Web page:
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01-14-2013, 05:33 AM   #1
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Film full frame advantage

How much full frame advantage does shooting film has?

or do you think thank advantage is nullified in processing film (development, scanning, low resolution, grains etc).

Just wondering

01-14-2013, 06:00 AM   #2
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Film clearly benefits from using the full 24x36mm format. While there were (still are) some slow B&W films that resolve as much as current sensors do, the popular color and high speed films do introduce a "texture" into enlargements. It is always a challenge with film to compose to minimize cropping in order to get the best quality. (Still true in digital, but not as great an effect.) There were smaller film formats (APS, 35mm half-frame, and even 8 & 16 mm micro cameras), but there was always a significant quality trade off due to the limits of film. In fact, much of pro photography used medium and large format film for smooth quality. (Most advertisements for 35mm cameras were actually shot using medium format!)
Today the quality from a good 24x36 mm "FF" digital approaches "medium format" (60 mm) film, and some think exceeds it. So where you used to use medium format to be considered a pro, now many have switched to FF digital.
01-14-2013, 06:04 AM   #3
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For me, shooting film was all about DoF control and dynamic range, but since I got a K5 (right from its debuts) and experienced its very good DR, I shot maybe 2 rolls of film (and even that was because I had them lying around!).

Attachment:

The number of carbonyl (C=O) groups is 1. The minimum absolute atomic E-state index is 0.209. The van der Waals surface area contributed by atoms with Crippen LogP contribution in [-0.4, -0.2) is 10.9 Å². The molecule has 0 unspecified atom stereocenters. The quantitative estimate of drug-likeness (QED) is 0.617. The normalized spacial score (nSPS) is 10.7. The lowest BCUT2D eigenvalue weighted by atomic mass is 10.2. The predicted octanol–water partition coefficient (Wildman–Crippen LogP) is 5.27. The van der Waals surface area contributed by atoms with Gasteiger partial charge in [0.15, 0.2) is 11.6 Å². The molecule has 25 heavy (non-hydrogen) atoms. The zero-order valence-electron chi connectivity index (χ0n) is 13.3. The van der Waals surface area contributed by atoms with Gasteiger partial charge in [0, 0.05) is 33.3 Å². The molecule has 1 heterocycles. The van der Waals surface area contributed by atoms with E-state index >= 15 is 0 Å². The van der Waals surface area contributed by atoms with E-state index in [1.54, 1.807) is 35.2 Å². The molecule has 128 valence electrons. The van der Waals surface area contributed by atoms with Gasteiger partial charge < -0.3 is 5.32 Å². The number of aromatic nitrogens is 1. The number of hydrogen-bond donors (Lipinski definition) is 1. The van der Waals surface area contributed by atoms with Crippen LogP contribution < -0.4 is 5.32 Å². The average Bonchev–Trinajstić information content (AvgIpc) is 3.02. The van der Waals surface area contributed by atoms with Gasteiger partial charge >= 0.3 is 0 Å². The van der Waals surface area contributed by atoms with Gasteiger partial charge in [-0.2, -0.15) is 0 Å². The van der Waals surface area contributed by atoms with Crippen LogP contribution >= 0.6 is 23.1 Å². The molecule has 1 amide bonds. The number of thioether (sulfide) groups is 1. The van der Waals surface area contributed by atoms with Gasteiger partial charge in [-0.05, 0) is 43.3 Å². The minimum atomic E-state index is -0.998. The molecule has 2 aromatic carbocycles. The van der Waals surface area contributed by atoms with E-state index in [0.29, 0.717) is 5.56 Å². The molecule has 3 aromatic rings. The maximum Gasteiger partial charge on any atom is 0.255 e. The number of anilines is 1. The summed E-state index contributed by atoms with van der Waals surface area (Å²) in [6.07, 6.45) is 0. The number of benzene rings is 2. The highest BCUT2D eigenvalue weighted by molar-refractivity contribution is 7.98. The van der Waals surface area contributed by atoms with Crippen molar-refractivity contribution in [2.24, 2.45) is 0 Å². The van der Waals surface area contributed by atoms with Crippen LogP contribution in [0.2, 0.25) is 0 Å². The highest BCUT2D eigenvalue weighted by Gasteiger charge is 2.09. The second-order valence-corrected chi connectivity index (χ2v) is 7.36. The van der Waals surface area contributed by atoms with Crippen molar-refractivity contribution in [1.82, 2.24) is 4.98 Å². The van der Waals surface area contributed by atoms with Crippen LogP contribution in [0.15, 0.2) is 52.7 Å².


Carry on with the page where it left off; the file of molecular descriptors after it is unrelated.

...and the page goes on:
And now with news of upcoming FF-to-Mirrorless "true" adapters that supposedly condensate a FF image onto an APS-C sensor, DoF control will not be a problem anymore...
01-14-2013, 06:24 AM   #4
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QuoteOriginally posted by yusuf Quote
How much full frame advantage does shooting film has?

or do you think thank advantage is nullified in processing film (development, scanning, low resolution, grains etc).

Just wondering

Obviously half frame format more than doubles 110film, 35mm doubles half frame and medium format more than quadruples 35mm film and so on for full frame 4X5, 8X10, etc.



  1. Film development is standardized and can cause very minor variation if done right.
  2. Scanning has a great influence and varies greatly between scanners.
  3. Film type has a great influence and varies greatly between films.
  4. Grain has a great influence and varies greatly between films.
  5. Optics and apertures have a great influence and can vary greatly from one lens to another.


01-14-2013, 07:29 AM   #5
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Most importantly, what are you trying to shoot?

If you are not sure what you are missing out on by not having "full frame" You are not missing out on anything!

Resolution and colour is all a given now with current sensors. Stop Worrying about "technique" and "quality" they are seemingly more marketing tools then photographic tools

So Full frame has no advantage, Unless of course you are insecure about your images and think have an extra 1" will make all the difference.